The Battle of Edgehill, 1642
Engraving by Michael van de Gucht, published 1710 (c).
Edgehill, near Banbury, was the scene of the first major battle of the Civil War. The opposing armies, commanded by the King and the Earl of Essex, each numbered about 14,000 men.
The battle opened with an exchange of artillery fire. The Royalist cavalry, commanded by Prince Rupert, then charged and routed their opponents. However, their success carried them away from the battlefield and, in their absence, the Parliamentarians inflicted heavy losses on the Royalist infantry. After four hours both sides were too exhausted to continue fighting. Over 3,000 casualties had been inflicted, but this later engraving gives no indication of the carnage of the battlefield.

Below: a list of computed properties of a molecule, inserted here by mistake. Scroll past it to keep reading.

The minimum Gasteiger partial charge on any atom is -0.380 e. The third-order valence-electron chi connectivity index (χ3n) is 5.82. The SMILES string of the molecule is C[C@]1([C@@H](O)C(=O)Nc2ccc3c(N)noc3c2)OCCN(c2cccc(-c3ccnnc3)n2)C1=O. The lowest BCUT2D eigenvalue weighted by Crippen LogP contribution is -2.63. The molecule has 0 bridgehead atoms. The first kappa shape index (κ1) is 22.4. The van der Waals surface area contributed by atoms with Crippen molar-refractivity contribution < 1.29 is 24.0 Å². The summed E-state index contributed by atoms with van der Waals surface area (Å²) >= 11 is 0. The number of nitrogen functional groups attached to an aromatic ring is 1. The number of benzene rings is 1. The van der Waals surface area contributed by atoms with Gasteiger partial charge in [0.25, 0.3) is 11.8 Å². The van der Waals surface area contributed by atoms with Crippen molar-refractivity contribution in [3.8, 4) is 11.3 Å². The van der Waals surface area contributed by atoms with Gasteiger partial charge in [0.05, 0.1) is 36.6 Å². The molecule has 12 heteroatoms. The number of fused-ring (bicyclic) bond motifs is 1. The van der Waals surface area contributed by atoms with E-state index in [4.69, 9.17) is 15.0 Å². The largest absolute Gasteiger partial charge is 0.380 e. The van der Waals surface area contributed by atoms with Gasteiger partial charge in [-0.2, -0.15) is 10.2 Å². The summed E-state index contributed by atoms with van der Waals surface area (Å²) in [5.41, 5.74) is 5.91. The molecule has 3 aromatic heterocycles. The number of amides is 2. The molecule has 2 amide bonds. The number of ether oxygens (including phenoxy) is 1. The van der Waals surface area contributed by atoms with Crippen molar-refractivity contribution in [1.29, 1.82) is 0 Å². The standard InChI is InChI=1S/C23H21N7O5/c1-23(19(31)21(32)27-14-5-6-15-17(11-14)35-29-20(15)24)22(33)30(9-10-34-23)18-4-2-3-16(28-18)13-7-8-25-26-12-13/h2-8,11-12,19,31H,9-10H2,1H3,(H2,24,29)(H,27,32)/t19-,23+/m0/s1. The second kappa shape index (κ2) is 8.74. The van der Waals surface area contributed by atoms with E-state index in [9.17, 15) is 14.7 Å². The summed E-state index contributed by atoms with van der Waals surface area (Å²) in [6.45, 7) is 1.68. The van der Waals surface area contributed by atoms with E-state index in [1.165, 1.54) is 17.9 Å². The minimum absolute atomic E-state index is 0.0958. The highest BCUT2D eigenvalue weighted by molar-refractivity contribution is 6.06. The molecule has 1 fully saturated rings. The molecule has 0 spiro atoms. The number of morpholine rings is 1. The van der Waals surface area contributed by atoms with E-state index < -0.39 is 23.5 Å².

Essex retreated north, leaving the road to London open, and giving the King the chance to march on the capital. Charles was slow to take advantage of this opportunity however, giving Parliament the time to assemble forces at Turnham Green to resist him.
NAM Accession Number
National Army Museum, Out of Copyright
National Army Museum, Study Collection